Who were the “victims” of the Dot Com crash? Mostly people who had invested heavily in dot coms. And actually, it was mostly people who invested heavily late in the game. A friend once joked that if he had a time machine he might tell people not to buy tech stocks during the craze. I said “Are you crazy? The correct message is “sell your tech stocks before March of 2000!” If you bought a NASDAQ index fund on January 1 1999 and sold a year later, you would have made very roughly 100% annual return. But if you bought on January 1 2000 and sold a year later, you’d be very disappointed. By the beginning of 2000, everyone knew this was a bubble. That was a high risk, and people who made it might have lost a lot. Meanwhile, after countless companies folded and a terrorist attack that destroyed one of the most important financial centers in the world, the US experienced a mild recession. Sure, a lot of dot com millionaires were no longer millionaires, but this was not a broad crisis. Indeed, service industries boomed during this period, I suspect many of the lowest-wage workers felt the boom but the bust not nearly so much.

So, coming back to the present, the housing bubble is bursting. Yes, some low-income people are losing their homes, and this is definitely sad. But, they didn’t die, they have some major cleaning up to do, and hopefully they’ll be back to try again someday soon. Meanwhile — and I can’t believe no one talks about this — a substantial number of these subprime loans are not going to fail. That means that a huge number of people who in the 1990s would have been entirely unable to get a home loan will be home owners for the rest of their lives. They should be careful about their mortgage, they should work on negotiating with their lender if they are in trouble (banks hate foreclosing, I believe the financial advisors I’m hearing that are encouraging people to call their lenders and work on restructuring their loans if they are in trouble). Those who succeed should proudly enjoy the home that they have earned the right to call their own. Meanwhile, many of us in the middle class are paying unbelievably low interest rates on our mortgages, locked in when rates were so low. And of course, most of our houses are worth much much more today than when we bought, even in cases where the price has dropped a bit recently.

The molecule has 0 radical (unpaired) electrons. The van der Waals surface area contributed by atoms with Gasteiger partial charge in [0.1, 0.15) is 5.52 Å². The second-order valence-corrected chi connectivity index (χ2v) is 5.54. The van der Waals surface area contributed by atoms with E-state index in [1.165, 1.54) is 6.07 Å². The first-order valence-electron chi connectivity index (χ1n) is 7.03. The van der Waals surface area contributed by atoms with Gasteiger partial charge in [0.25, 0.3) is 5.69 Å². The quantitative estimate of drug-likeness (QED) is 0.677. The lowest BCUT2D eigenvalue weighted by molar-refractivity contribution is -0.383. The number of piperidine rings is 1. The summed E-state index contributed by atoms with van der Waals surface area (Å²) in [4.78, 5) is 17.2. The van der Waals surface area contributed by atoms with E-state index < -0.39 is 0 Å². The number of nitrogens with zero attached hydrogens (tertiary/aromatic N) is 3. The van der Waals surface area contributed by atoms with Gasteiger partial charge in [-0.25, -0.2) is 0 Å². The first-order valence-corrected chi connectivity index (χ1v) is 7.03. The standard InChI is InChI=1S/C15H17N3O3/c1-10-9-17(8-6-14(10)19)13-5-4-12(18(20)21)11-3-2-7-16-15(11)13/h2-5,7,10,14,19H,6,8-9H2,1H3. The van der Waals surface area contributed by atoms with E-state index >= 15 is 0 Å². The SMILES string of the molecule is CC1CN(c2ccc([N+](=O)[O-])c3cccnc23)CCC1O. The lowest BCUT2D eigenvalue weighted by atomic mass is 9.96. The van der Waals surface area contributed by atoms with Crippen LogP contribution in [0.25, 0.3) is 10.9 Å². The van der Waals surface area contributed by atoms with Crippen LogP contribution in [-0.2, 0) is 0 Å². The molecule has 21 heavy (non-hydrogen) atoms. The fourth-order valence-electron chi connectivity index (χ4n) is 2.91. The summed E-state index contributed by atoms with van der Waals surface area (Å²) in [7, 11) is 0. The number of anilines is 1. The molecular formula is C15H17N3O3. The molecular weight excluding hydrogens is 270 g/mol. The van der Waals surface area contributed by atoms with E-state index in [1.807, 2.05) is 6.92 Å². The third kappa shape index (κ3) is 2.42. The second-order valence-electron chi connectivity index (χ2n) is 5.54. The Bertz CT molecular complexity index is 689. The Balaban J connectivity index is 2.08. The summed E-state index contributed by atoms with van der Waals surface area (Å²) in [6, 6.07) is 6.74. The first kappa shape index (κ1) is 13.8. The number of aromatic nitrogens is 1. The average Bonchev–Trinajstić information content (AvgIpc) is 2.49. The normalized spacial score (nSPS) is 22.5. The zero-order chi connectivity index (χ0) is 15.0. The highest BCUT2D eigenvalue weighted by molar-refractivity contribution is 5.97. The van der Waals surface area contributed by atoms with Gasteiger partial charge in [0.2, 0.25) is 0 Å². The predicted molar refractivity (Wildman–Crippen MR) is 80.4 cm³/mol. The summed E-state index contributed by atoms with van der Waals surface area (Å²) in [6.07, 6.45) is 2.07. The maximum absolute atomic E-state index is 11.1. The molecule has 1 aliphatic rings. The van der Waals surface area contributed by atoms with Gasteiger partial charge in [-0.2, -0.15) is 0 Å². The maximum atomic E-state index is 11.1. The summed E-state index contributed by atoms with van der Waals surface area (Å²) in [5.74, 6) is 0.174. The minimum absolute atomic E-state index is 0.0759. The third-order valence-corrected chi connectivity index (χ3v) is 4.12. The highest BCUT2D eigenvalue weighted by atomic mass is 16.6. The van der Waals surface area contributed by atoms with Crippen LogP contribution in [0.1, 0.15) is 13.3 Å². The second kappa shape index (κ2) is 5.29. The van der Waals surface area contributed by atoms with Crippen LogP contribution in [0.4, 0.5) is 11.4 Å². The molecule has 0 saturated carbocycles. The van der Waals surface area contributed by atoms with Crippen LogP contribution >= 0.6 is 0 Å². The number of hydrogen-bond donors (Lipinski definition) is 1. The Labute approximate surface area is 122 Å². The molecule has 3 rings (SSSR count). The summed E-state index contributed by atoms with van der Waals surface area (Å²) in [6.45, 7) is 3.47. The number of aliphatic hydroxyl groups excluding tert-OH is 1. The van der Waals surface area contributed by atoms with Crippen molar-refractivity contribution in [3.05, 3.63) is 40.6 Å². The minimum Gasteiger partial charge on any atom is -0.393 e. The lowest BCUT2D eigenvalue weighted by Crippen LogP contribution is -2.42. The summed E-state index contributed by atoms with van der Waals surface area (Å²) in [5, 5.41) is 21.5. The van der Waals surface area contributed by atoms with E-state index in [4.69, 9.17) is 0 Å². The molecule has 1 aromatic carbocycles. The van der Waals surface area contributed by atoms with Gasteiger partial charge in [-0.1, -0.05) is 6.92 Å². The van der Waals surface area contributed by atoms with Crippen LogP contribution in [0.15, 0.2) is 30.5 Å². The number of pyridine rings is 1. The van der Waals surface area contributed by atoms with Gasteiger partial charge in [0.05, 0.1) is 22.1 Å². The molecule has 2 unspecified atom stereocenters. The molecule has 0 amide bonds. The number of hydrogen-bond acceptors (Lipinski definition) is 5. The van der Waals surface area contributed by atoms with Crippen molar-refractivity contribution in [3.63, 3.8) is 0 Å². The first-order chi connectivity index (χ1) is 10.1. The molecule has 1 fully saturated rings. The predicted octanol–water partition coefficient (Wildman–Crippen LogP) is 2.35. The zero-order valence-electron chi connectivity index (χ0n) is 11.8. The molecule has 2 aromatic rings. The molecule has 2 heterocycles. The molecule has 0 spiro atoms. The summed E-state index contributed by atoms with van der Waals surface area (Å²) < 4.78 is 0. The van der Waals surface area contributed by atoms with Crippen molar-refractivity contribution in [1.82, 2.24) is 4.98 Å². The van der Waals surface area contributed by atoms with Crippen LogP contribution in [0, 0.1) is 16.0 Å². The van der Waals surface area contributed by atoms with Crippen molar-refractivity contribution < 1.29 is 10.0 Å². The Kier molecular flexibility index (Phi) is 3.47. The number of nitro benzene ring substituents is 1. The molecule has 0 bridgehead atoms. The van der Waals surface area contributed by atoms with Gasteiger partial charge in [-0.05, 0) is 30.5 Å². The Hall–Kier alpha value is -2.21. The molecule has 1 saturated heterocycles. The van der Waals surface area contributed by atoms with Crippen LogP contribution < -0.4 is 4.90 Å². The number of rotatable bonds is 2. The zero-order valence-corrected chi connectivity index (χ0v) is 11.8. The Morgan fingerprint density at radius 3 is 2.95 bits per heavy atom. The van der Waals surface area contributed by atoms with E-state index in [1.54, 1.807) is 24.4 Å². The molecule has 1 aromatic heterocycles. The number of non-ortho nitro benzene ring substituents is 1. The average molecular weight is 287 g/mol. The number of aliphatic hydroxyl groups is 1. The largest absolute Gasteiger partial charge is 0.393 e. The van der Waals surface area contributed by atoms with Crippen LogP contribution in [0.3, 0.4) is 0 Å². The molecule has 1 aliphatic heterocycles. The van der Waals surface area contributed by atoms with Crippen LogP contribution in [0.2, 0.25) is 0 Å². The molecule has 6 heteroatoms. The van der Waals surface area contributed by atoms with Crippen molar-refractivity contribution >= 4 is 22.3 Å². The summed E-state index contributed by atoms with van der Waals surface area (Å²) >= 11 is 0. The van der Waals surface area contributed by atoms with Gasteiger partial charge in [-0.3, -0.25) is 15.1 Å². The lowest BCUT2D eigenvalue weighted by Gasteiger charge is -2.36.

According to the census bureau, (and this graph in wikipedia) in 1970 the home-ownership rate in the US was just over 64%. From 1985-1994, it was never more than half a percentage point away from 64%. The most recent reported number is 68.2%. That’s down from a year ago, and I bet it will fall more from here. But, I bet it will not be down below 64% again for a long long time. So, amazingly (sarcasm again intended) home ownership will have increased substantially during this “crisis”.

In short, the people who made good bets are doing well. The people who made bad bets are suffering. The left in America reads this as a reason to regulate this process. The free-marketeers are saying “well, the moral of the story is: make good bets, stay away from bad ones.” As to which way things work better, we’ll never know for sure. But I’m with the free-marketeers.

Wow, is this the new thing? Yes, I guess it is, the thing they call  reverse 911. Now I get it.

10:55pm: the phone rings. I figured only a close friend would call so late, I answer:

“This is the Bloomington Police Department”

WOAH! Well, they weren’t after me for any reason, it was a recorded voice, saying they wanted help finding some dangerous man on the loose. I remember some of the description, but I can’t give his name or anything (that was part of the recording). And, worse, I figured there’d be some website you could go to to, say, check the facts again, maybe see a mug shot… Well, if there is, I can’t find it. Seems pretty lame.